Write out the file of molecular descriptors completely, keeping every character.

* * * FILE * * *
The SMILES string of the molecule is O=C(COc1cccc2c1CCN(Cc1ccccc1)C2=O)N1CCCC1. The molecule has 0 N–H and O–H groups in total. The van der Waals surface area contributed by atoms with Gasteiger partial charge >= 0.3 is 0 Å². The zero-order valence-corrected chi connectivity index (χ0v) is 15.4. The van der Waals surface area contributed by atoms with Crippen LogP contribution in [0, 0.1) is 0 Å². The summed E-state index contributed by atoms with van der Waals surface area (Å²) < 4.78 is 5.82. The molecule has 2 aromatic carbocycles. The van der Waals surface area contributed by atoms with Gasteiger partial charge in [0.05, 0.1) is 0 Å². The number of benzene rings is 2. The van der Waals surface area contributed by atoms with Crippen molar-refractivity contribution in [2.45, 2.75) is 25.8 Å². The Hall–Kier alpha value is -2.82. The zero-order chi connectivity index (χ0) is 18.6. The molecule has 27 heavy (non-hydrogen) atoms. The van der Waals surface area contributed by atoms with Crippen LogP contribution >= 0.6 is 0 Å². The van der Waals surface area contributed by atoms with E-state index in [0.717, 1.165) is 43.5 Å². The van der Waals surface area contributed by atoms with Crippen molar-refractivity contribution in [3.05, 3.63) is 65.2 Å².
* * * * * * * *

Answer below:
The SMILES string of the molecule is O=C(COc1cccc2c1CCN(Cc1ccccc1)C2=O)N1CCCC1. The molecule has 0 N–H and O–H groups in total. The van der Waals surface area contributed by atoms with Gasteiger partial charge >= 0.3 is 0 Å². The zero-order valence-corrected chi connectivity index (χ0v) is 15.4. The van der Waals surface area contributed by atoms with Crippen LogP contribution in [0, 0.1) is 0 Å². The summed E-state index contributed by atoms with van der Waals surface area (Å²) < 4.78 is 5.82. The molecule has 2 aromatic carbocycles. The van der Waals surface area contributed by atoms with Gasteiger partial charge in [0.05, 0.1) is 0 Å². The number of benzene rings is 2. The van der Waals surface area contributed by atoms with Crippen molar-refractivity contribution in [2.45, 2.75) is 25.8 Å². The Hall–Kier alpha value is -2.82. The zero-order chi connectivity index (χ0) is 18.6. The molecule has 27 heavy (non-hydrogen) atoms. The van der Waals surface area contributed by atoms with Crippen LogP contribution >= 0.6 is 0 Å². The van der Waals surface area contributed by atoms with E-state index in [0.717, 1.165) is 43.5 Å². The van der Waals surface area contributed by atoms with Crippen molar-refractivity contribution in [3.05, 3.63) is 65.2 Å².